28th October 2013 - 21:49

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I would prefer not to have in-car technology force drivers to obey the law but let's face it, many of them won't do it voluntarily.

Perhaps an alternative to speed control is to have a loud alert, like a persistent beeping tone that automatically adjusts so it it louder than any ambient noise. While you are speeding the annoying noise just keeps on going... do it with the windows down and everyone else knows you're doing it too.

"Any further deterioration in the good relationship between police and public is to be deplored, but it is difficult to see how this could be avoided."

Good relationship? So policing is determined by public pressure now! How about teaching people to respect the law? And what about the public who want more law-abiding drivers, lower vehicle speeds in urban areas and fewer fatalities?

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posted by Simon E [1932 posts]
28th October 2013 - 22:17

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McDuff73 wrote:
shocker it wasnt true but its a damn good idea to get cars driving at the proper speeds dont understand why anyone would object to it unless they are all saying they want to break the law!?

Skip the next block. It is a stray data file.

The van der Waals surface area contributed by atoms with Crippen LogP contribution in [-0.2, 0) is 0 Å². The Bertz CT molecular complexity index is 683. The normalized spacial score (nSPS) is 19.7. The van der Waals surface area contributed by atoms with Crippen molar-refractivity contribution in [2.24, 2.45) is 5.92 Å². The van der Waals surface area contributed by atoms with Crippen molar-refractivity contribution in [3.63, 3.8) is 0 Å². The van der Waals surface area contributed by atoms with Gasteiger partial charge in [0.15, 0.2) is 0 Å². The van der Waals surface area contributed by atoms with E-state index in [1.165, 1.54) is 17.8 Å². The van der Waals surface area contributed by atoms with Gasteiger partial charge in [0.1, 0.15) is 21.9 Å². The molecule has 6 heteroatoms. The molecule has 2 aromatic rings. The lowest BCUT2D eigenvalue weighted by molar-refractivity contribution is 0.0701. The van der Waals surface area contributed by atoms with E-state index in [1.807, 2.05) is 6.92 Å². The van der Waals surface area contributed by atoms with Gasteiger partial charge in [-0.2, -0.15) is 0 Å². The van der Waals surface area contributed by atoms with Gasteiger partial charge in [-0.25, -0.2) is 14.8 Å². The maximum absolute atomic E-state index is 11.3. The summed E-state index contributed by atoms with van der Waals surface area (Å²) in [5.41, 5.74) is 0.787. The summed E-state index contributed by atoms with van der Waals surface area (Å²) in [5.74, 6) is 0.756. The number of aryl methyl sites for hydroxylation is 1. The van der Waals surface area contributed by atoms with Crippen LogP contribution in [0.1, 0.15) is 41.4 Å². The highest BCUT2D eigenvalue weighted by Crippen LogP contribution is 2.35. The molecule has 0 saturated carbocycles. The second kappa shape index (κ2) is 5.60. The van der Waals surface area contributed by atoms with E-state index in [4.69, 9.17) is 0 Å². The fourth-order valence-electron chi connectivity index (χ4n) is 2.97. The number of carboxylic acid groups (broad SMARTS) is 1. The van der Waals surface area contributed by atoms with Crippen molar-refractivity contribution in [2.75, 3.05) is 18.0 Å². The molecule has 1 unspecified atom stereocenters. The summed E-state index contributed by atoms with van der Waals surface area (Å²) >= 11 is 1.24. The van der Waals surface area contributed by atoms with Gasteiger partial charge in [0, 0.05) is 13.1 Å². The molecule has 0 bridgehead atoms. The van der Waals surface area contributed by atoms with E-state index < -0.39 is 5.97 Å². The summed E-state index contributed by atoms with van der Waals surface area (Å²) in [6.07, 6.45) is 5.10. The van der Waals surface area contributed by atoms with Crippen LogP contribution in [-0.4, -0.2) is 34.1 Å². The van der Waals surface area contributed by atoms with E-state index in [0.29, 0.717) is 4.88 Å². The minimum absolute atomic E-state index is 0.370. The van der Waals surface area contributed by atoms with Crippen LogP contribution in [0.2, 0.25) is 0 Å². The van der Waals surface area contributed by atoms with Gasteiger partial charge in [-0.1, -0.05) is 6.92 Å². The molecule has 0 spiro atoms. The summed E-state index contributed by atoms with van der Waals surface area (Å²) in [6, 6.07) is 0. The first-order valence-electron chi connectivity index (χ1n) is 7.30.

This sort of thing would make the streets safer for vulnerable users by controlling speed in urban areas more effectively than speed cameras and police patrols have been able to do previously.

Agreed.
My vote would go to any politician who announces that speeders in urban areas would get double points and double the fine. Speeding is far more likely to cause injury to innocent folk in urban areas. Traffic light cameras on every controlled junction to catch the jumpers.

posted by Guyz2010 [283 posts]
28th October 2013 - 23:01

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Yeah, I mean heaven forbid drivers should actually have to obey speed limits...

posted by northstar [1090 posts]
29th October 2013 - 6:41

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Colin Peyresourde wrote:
I disagree with this on the grounds of freedom. A system which limits you to a speed limit is not necessarily a bad thing, but it is more likely to assist people breaking the law than help others.

As Mr Mo says, it is the driving, not the speed that causes issues. So the decision making is the defective issue. Incidentally I keep making this point to my girlfriend when she descends hills, but she still descends while braking..... Day Dreaming D Oh